A major telecommunications company wants to rent space on Hawaii County utility poles to attach equipment increasing wireless data speeds and reducing dead zones, but community reception has been less than enthusiastic.
The Hawaii County Council last week put the brakes on a fast-tracked resolution to allow AT&T to add the so-called “small cell” technology to four poles in Kona and two in Hilo. The company proposes 11 4G LTE sites for county poles, some of which are owned by Hawaiian Electric Co. or are in state rights of way.
The locations for the poles are unknown, except for one on Banyan Drive in Hilo and one on Holoholo Street in Kalaoa.
The system typically includes an antenna at the top of the pole and a box that contains a radio and other equipment farther down.
Some council members questioned why the small cell equipment is to be placed on poles in more urban areas rather than in rural areas of the island, where wireless coverage is more sparse. Elizabeth Songvilay, an AT&T Hawaii lobbyist, said late Thursday that the towers work best for rural areas, and using small cells in more urban ones takes pressure off the towers and allows them to send their signals farther. She said the locations are based on customer demand.
“The idea for small cells is to supplement the network,” Songvilay said. “Our intention here is really to improve coverage on the Big Island. It takes both small cells and big towers.”
The delaying action followed concerns from council members that a master agreement would allow the company to upgrade from its current plans for 4G LTE to 5G, which many of their constituents oppose.
“I feel a level of caution in the need to do a little more due diligence and research so we are more mindful of what we’re setting ourselves up for and most predominately because of the nature of 5G and many of the concerns in our community, whether they are founded or not, 5G technology is raising a lot of red flags in a lot of communities,” said Kona Councilwoman Rebecca Villegas.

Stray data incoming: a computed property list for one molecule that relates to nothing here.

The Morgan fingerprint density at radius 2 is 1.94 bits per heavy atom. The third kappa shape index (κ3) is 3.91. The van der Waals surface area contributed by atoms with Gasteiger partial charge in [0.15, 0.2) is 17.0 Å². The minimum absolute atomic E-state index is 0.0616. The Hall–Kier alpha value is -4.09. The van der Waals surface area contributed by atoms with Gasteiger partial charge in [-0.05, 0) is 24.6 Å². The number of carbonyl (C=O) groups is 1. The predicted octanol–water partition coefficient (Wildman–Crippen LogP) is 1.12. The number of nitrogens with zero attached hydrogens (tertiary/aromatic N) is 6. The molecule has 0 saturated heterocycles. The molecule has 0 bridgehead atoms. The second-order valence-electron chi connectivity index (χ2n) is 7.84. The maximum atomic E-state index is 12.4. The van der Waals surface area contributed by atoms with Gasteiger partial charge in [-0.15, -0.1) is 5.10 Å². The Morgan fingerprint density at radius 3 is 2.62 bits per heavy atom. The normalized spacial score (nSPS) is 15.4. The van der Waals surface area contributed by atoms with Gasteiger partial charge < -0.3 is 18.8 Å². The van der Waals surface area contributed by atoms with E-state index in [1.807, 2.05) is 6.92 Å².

She acknowledged the need for better access to the internet and faster speeds, especially during the coronavirus pandemic, when students and businesses are doing so much more online.
“It just seems like another can of worms and it behooves us to do a little more research about it,” Villegas said.
Puna Councilman Matt Kaneali‘i-Kleinfelder agreed.
“I’m a little surprised by this resolution. I think it looks benign, but I don’t think it is benign,” Kaneali‘i-Kleinfelder said. “Although I’m sure these technologies will be deemed safe, a large part of the world is saying they’re not safe as we step into new technologies that we really haven’t played with before. And a lot of things that we thought safe in the past have turned out to not be safe.”
The county probably has very little recourse, said Deputy Corporation Counsel Danny Patel. Small cell equipment is regulated by the Federal Communication Commission and state laws, he said, and failing to approve the resolution could lead to lawsuits.
“Federal regulations and state legislation is clear,” Patel said, “our hands are bound by that.”
The county can require a reasonable fee, he said, and can also require the company test the equipment to ensure it’s up to federal guidelines, he said.
The fee being charged by the county is a $250 application fee for each site, with a $250 annual renewal, said Public Works Director David Yamamoto.
“The county cannot prohibit the installation of these items unless there’s a legitimate or arguable reason,” Yamamoto said.
The FCC, in its informational materials, states, “radio frequency emissions from antennas used for cellular and PCS transmissions result in exposure levels on the ground that are typically thousands of times below safety limits.” Safety limits are determined by experts and federal agencies responsible for health and safety, the FCC said.
The measure, Resolution 631, was requested by the administration and brought directly to the County Council on June 3, without going first to a committee. Council members unanimously postponed it to a future meeting at the chairman’s discretion.
Council members said they’re concerned that approving the master agreement would mean all future changes, such as to 5G, would be handled strictly at the administrative level, with no council or public notice or input.
Council Chairman Aaron Chung said Thursday that he’ll put the resolution on a future agenda only if the administration or a council member requests it.
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